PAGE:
British Museum gains rare Cycladic figure

  • 29 June 2011

The Art Fund has helped the British Museum acquire a rare marble sculpture made in the Cyclades, Greece, between c. 2300-2200 BC.

Cycladic Figurine, British Museum

Cycladic Figurine, British Museum

The Art Fund has helped the British Museum acquire a rare marble sculpture made in the Cyclades, Greece, between c. 2300–2200 BC.

This unusual figurine depicts a ‘hunter-warrior’ type characterised by the presence of a belt and/or baldric. This is the first sculpture of its kind to enter a UK public collection and there are only three others known in the world. The British Museum holds the leading collection of Cycladic figurines in the country - although until now they have all been female. The people of the Aegean islands known as the Cyclades began to produce objects in the early Greek Bronze Age.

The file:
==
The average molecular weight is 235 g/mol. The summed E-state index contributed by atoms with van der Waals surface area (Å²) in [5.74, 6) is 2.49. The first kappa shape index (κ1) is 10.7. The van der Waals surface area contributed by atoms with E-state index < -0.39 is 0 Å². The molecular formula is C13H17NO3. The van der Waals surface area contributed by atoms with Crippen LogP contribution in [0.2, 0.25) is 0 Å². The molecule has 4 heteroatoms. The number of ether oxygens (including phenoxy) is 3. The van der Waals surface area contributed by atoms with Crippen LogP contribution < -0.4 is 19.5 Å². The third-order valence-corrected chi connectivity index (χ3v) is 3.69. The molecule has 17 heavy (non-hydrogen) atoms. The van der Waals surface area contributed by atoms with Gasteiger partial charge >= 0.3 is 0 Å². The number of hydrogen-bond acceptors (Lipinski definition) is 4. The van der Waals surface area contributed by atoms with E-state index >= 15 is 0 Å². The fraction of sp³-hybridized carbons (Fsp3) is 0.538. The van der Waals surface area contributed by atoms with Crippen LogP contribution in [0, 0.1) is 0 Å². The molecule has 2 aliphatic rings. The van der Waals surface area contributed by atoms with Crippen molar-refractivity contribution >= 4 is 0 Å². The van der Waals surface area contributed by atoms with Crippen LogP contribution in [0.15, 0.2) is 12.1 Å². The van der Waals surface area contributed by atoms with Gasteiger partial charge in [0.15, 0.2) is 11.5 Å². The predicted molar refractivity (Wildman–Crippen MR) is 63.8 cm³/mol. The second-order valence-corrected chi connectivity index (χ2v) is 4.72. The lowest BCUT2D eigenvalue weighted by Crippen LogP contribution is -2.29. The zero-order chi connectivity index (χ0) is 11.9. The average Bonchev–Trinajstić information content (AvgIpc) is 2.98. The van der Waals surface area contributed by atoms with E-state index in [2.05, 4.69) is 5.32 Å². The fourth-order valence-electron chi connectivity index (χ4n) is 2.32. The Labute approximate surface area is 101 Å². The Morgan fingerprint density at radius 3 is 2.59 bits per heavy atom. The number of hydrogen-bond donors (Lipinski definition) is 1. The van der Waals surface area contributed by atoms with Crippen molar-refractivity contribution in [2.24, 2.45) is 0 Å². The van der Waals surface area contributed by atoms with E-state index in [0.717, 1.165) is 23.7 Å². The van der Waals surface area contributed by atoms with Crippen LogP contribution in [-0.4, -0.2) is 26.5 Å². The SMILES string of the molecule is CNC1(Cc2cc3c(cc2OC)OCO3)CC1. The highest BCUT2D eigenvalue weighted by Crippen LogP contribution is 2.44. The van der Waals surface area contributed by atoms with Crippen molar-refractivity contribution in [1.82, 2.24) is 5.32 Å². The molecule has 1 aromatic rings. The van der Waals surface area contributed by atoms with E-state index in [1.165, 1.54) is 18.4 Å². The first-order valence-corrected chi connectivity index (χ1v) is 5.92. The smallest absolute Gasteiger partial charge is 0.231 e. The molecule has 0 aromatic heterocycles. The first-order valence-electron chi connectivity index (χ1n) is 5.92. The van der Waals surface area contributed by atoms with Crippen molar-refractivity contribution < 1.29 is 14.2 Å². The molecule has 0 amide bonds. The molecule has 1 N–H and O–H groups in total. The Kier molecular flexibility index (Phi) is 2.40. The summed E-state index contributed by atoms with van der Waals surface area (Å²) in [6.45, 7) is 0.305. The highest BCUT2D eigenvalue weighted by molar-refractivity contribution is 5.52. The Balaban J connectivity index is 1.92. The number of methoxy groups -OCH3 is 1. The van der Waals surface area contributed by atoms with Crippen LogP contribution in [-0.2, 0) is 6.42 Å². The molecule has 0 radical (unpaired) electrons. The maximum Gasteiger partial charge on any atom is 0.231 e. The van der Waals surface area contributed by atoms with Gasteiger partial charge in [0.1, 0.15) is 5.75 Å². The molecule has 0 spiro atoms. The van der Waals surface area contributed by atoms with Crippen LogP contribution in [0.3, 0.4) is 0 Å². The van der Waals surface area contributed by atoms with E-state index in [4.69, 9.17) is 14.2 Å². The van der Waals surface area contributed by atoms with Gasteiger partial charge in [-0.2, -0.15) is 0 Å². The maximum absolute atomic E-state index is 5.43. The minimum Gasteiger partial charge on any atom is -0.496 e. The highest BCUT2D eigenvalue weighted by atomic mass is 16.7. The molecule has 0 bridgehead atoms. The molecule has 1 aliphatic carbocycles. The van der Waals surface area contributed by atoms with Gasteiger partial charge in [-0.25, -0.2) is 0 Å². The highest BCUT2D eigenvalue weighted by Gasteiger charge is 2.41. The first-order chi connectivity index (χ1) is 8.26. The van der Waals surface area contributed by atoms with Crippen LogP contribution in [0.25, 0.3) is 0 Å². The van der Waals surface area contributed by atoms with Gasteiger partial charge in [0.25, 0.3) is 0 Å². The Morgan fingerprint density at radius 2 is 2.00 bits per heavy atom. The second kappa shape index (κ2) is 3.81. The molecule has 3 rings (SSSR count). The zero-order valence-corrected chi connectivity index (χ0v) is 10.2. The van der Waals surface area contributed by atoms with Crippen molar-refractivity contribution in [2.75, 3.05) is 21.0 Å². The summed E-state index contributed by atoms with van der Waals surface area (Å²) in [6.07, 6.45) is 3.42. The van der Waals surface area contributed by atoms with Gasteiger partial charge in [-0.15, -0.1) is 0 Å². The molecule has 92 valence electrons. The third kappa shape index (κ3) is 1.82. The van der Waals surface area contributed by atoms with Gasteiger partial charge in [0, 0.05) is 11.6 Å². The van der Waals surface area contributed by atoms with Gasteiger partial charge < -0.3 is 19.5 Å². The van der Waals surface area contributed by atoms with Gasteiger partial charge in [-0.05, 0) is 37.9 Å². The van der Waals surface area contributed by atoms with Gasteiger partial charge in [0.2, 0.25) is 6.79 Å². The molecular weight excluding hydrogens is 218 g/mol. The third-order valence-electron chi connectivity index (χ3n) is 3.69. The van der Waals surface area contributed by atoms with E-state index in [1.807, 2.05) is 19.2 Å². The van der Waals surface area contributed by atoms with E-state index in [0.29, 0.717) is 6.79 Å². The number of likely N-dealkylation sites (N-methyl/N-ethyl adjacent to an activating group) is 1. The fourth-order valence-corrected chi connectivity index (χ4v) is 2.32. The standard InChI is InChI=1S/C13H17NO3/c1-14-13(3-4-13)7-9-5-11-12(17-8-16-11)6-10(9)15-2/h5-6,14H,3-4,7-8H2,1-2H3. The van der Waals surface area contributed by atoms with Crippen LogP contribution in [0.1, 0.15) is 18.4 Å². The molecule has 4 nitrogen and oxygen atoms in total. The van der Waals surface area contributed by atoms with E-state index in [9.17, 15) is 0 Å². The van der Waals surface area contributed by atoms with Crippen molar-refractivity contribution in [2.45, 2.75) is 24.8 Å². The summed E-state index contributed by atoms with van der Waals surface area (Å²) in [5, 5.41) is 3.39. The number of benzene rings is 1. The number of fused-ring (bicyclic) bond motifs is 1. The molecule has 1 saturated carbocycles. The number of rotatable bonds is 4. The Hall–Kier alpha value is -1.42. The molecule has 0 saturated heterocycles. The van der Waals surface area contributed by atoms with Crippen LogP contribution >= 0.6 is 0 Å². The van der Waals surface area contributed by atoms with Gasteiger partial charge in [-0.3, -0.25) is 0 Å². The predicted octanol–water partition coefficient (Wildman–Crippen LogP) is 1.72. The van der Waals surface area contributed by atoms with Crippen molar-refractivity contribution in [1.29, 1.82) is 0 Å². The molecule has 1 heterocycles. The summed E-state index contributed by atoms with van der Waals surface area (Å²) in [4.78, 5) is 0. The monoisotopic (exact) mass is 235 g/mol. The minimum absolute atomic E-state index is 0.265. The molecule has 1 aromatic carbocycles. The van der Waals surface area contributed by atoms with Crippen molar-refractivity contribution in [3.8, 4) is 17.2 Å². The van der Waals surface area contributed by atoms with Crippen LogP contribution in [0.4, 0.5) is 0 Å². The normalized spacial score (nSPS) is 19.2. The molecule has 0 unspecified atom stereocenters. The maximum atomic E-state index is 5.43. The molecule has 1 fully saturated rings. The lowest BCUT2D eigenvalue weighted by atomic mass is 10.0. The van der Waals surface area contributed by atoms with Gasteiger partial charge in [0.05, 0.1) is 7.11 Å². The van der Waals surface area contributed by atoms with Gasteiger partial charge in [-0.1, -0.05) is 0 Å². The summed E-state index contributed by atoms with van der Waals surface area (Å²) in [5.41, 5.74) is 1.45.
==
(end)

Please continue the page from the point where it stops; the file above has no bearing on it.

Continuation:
The sculpture belonged to the abstract-expressionist artist Wolfgang Paalen (1905-1959) who lived and worked in Paris in the 1920s and 1930s. Paalen gave or sold the figurine to a private individual in New York in 1952, and it comes to the British Museum from this private collection.

The acquisition has been made possible by the Art Fund, which gave £100,000 towards the total cost of £302,998, and generous private donations from Betsy and Jack Ryan, The Curtain Foundation, Mrs Barbara Fleischman and the Patrons of the British Museum.

Find out more about the Cycladic figure on Art Saved

Read Maev Kennedy's article on the British Museum's Annual Review